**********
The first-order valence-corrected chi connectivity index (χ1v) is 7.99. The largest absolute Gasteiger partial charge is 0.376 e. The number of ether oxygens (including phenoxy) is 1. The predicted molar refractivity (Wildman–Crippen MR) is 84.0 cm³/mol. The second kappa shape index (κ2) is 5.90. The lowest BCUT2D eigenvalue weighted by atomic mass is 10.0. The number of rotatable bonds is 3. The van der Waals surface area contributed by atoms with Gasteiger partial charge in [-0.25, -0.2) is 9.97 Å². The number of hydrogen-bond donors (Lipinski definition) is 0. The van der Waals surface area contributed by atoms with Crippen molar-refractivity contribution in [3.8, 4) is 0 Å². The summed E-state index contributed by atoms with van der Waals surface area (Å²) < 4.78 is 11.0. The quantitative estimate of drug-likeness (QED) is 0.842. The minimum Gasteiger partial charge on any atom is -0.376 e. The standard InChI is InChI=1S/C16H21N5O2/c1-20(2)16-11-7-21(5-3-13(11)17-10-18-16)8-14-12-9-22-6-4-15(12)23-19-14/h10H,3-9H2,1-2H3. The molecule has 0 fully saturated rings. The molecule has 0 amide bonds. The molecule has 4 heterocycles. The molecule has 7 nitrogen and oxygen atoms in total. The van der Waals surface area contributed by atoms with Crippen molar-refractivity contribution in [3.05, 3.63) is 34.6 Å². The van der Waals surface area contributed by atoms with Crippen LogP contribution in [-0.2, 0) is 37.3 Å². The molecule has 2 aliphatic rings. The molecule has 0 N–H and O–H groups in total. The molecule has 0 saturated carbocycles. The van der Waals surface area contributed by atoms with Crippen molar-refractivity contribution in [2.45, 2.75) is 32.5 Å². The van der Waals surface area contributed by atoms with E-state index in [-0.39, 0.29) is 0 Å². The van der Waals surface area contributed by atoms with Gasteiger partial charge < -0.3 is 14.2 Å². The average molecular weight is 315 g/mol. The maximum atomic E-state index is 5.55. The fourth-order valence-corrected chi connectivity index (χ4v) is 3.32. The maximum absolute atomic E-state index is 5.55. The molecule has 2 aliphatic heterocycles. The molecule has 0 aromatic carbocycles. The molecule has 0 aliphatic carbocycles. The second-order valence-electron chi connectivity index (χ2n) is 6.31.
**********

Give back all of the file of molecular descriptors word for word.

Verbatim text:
The first-order valence-corrected chi connectivity index (χ1v) is 7.99. The largest absolute Gasteiger partial charge is 0.376 e. The number of ether oxygens (including phenoxy) is 1. The predicted molar refractivity (Wildman–Crippen MR) is 84.0 cm³/mol. The second kappa shape index (κ2) is 5.90. The lowest BCUT2D eigenvalue weighted by atomic mass is 10.0. The number of rotatable bonds is 3. The van der Waals surface area contributed by atoms with Gasteiger partial charge in [-0.25, -0.2) is 9.97 Å². The number of hydrogen-bond donors (Lipinski definition) is 0. The van der Waals surface area contributed by atoms with Crippen molar-refractivity contribution in [3.8, 4) is 0 Å². The summed E-state index contributed by atoms with van der Waals surface area (Å²) < 4.78 is 11.0. The quantitative estimate of drug-likeness (QED) is 0.842. The minimum Gasteiger partial charge on any atom is -0.376 e. The standard InChI is InChI=1S/C16H21N5O2/c1-20(2)16-11-7-21(5-3-13(11)17-10-18-16)8-14-12-9-22-6-4-15(12)23-19-14/h10H,3-9H2,1-2H3. The molecule has 0 fully saturated rings. The molecule has 0 amide bonds. The molecule has 4 heterocycles. The molecule has 7 nitrogen and oxygen atoms in total. The van der Waals surface area contributed by atoms with Crippen molar-refractivity contribution in [3.05, 3.63) is 34.6 Å². The van der Waals surface area contributed by atoms with Crippen LogP contribution in [-0.2, 0) is 37.3 Å². The molecule has 2 aliphatic rings. The molecule has 0 N–H and O–H groups in total. The molecule has 0 saturated carbocycles. The van der Waals surface area contributed by atoms with Crippen molar-refractivity contribution in [2.45, 2.75) is 32.5 Å². The van der Waals surface area contributed by atoms with E-state index in [-0.39, 0.29) is 0 Å². The van der Waals surface area contributed by atoms with Gasteiger partial charge < -0.3 is 14.2 Å². The average molecular weight is 315 g/mol. The maximum atomic E-state index is 5.55. The fourth-order valence-corrected chi connectivity index (χ4v) is 3.32. The maximum absolute atomic E-state index is 5.55. The molecule has 2 aliphatic heterocycles. The molecule has 0 aromatic carbocycles. The molecule has 0 aliphatic carbocycles. The second-order valence-electron chi connectivity index (χ2n) is 6.31.